The temperatures are declining. The colors are changing. The leaves are scattering. Fall is here, and it is the perfect time to get in some reading before the chaos of the holidays ensues. Here are a few of the books on my stacks for the coming blustery months . . .
Doctor Sleep by Stephen King
King revisits Danny Torrance, the infamous boy that survived the Overlook Hotel in The Shining. Decades later, readers finally get to see where life has taken this young man with a horrendous past. After recently re-reading The Shining and remembering the brilliance of King’s story and his ability to create complex characters, I am curious to see how both Danny and King have evolved over time.
Saga by Brian K. Vaughan
Saga, the winner of the 2013 Hugo Award for Best Graphic Story, introduces us to two star-crossed lovers from very different parts of the galaxy. Amidst the throes of war, they fight to find a place for their family. After recently reading and loving Vaughan’s Y: The Last Man, a tale of a horrible “gendercide” leaving one man alive, I knew that I had to explore his other work and dive into his wonderfully crafted alternate worlds.
Sherlock Holmes by Arthur Conan Doyle
Holmes will give me my classic fix, particularly as I await the Season 3 premiere of BBC’s Sherlock. Doyle is sure to give me a run for my money, and it is about time that I dove into the true tales of Holmes and Watson, instead of just adoring the on-screen versions.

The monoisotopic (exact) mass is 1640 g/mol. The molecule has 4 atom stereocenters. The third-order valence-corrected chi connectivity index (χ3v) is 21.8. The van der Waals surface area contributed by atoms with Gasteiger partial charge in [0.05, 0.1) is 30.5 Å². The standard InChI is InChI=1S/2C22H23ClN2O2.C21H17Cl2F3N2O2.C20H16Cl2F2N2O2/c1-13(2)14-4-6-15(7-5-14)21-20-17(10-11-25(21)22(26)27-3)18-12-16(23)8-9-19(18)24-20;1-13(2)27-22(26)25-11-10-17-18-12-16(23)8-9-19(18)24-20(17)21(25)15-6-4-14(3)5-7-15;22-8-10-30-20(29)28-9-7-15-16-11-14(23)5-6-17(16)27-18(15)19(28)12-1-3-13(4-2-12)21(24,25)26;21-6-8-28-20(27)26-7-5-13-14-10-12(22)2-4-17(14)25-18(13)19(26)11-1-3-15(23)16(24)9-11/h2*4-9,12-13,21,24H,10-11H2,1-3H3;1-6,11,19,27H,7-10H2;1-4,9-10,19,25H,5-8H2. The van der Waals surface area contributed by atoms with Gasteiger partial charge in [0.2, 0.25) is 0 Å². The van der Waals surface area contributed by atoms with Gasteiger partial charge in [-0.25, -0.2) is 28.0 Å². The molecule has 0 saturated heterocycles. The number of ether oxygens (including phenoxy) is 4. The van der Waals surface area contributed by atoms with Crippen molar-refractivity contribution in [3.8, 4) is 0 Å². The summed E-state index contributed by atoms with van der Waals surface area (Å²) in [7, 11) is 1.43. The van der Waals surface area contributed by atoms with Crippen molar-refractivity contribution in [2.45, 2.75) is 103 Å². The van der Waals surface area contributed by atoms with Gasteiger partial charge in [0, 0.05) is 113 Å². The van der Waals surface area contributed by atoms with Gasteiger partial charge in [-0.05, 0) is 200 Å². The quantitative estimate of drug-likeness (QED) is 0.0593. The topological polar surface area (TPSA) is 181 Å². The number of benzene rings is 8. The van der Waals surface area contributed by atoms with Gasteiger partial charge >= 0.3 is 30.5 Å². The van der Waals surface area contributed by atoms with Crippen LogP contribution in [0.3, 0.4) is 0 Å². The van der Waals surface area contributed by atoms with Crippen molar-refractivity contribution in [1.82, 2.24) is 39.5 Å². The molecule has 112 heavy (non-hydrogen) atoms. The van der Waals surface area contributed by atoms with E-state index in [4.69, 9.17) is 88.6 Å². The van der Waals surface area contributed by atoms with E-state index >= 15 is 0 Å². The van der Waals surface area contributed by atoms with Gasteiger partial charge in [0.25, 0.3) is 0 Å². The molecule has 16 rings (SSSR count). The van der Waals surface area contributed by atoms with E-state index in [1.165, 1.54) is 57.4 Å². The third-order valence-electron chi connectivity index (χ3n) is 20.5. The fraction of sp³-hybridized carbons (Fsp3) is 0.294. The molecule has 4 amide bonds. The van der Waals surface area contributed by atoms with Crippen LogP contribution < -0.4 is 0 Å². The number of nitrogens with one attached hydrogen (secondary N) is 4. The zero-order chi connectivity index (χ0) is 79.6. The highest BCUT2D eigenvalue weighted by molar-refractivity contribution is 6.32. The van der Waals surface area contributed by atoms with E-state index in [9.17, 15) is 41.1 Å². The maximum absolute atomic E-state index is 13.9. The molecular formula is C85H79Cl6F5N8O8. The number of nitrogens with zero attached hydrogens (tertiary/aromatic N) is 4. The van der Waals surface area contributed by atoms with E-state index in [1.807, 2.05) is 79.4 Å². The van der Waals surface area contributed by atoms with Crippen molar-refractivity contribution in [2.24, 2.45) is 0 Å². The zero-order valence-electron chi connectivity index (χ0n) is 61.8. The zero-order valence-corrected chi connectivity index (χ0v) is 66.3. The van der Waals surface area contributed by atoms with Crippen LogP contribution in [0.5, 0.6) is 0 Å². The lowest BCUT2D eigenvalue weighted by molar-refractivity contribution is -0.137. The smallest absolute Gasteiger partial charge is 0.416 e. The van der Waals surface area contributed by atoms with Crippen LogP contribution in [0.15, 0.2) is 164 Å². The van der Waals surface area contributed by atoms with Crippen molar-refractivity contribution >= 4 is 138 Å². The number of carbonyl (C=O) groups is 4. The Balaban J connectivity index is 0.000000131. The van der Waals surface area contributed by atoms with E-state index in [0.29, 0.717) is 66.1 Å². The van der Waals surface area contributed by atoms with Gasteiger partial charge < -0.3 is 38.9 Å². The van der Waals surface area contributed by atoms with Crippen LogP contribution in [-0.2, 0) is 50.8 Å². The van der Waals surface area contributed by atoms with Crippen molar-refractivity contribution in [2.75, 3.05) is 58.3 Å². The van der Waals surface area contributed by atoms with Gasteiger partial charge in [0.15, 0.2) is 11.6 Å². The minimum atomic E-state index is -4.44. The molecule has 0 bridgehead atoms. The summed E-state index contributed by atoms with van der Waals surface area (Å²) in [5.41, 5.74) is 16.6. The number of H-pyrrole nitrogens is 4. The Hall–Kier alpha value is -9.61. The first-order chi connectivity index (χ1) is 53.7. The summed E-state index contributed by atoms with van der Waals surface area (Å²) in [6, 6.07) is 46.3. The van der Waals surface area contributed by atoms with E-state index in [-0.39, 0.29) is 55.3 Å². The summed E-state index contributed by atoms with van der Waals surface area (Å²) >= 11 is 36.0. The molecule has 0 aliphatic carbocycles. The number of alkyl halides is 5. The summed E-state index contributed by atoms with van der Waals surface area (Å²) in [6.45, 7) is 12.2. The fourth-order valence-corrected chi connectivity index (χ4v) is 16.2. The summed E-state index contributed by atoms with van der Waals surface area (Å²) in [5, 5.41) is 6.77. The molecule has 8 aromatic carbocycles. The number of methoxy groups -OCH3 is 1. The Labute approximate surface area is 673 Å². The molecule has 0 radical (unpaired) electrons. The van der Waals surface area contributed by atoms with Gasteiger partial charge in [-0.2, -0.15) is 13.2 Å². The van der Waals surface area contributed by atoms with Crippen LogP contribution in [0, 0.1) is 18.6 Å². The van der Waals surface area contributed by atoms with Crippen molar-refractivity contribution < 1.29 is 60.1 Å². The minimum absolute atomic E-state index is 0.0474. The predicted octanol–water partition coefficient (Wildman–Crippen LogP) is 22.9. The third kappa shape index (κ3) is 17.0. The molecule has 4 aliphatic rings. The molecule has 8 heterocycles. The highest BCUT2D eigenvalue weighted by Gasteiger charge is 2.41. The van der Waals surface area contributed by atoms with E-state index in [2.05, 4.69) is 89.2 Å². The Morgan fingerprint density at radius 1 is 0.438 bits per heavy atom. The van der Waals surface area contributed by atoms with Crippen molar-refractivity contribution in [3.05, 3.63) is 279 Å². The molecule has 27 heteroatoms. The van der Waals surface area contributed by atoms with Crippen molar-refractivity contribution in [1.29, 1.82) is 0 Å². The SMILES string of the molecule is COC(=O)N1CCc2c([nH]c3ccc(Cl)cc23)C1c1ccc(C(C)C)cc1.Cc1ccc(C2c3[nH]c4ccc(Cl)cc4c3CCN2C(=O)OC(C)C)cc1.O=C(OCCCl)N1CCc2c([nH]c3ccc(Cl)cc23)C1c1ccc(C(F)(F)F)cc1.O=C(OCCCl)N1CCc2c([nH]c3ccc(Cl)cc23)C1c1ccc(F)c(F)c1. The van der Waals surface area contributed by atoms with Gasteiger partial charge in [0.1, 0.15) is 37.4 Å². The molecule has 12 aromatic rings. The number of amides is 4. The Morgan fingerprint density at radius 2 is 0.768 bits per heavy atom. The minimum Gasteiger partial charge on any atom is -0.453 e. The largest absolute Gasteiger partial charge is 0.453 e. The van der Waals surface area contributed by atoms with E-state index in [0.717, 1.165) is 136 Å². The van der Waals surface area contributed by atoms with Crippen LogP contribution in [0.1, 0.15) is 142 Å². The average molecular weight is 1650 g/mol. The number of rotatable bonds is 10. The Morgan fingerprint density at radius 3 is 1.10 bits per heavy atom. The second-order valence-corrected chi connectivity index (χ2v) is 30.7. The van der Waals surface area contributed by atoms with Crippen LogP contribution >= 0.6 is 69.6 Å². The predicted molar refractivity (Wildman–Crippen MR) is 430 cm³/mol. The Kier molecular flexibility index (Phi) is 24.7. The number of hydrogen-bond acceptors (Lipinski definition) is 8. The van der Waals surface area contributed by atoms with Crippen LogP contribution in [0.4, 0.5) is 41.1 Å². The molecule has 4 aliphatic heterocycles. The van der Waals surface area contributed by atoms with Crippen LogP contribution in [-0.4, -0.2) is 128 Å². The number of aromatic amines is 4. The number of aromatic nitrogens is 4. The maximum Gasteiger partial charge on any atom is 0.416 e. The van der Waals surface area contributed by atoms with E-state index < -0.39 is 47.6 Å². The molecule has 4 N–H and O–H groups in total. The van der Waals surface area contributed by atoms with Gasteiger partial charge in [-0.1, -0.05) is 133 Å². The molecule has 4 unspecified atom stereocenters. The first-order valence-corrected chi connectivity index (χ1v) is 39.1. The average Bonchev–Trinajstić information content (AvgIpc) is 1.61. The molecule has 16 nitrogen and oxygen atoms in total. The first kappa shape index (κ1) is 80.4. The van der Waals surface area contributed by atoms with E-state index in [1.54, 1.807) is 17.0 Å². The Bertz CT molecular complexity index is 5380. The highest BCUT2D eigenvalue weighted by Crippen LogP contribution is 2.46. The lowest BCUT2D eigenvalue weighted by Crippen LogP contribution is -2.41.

Ender’s Game by Orson Scott Card
Ender is a third (meaning third child) that is drafted into the military to fight an intergalactic war. This is unheard of in his world, but his genius standing takes precedence in this demanding situation. With this classic science fiction novel opening on the big screen, it is time to revisit the book that opened my eyes to a world unlike any other.
The Immortal Life of Henrietta Lacks by Rebecca Skloot
Skloot’s story is like that out of a science fiction novel, but it is one that is true to the core as we discover the life of Henrietta Lacks and her descendants. Lacks, an African-American woman living in the 1950’s, contracted cervical cancer. Her cells were taken without permission and still live today in hundreds of labs around the world. Unfortunately, her family never knew all that happened. Skloot sets out to explore the real story behind the well-known HeLa cells and the family that started it all. Critics and readers alike have praised this book. The story continues in the news. It’s time I discover this woman that has helped shaped the medical field today.
This is just a seasonal sampling of what books are on my nightstand. With so many amazing possibilities available, I know that there is more than can be stacked on this pile.
What recommendations do you have to add? What books do you intend to fall into in the weeks and months ahead?